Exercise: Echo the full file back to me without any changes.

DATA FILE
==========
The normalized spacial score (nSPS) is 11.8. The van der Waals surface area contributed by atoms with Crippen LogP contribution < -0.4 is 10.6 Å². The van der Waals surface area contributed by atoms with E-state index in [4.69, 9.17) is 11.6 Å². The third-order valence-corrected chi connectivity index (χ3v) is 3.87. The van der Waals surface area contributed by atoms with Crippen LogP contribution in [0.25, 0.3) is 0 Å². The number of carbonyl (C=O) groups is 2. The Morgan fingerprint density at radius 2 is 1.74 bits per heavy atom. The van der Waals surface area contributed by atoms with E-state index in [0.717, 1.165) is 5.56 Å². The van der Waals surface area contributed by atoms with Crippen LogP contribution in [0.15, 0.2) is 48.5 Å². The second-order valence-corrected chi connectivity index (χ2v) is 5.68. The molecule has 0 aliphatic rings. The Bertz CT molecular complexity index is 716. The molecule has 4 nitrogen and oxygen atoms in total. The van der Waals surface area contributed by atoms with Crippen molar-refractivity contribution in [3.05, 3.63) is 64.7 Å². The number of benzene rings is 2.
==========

The normalized spacial score (nSPS) is 11.8. The van der Waals surface area contributed by atoms with Crippen LogP contribution < -0.4 is 10.6 Å². The van der Waals surface area contributed by atoms with E-state index in [4.69, 9.17) is 11.6 Å². The third-order valence-corrected chi connectivity index (χ3v) is 3.87. The van der Waals surface area contributed by atoms with Crippen LogP contribution in [0.25, 0.3) is 0 Å². The number of carbonyl (C=O) groups is 2. The Morgan fingerprint density at radius 2 is 1.74 bits per heavy atom. The van der Waals surface area contributed by atoms with E-state index in [0.717, 1.165) is 5.56 Å². The van der Waals surface area contributed by atoms with Crippen LogP contribution in [0.15, 0.2) is 48.5 Å². The second-order valence-corrected chi connectivity index (χ2v) is 5.68. The molecule has 0 aliphatic rings. The Bertz CT molecular complexity index is 716. The molecule has 4 nitrogen and oxygen atoms in total. The van der Waals surface area contributed by atoms with Crippen molar-refractivity contribution in [3.05, 3.63) is 64.7 Å². The number of benzene rings is 2.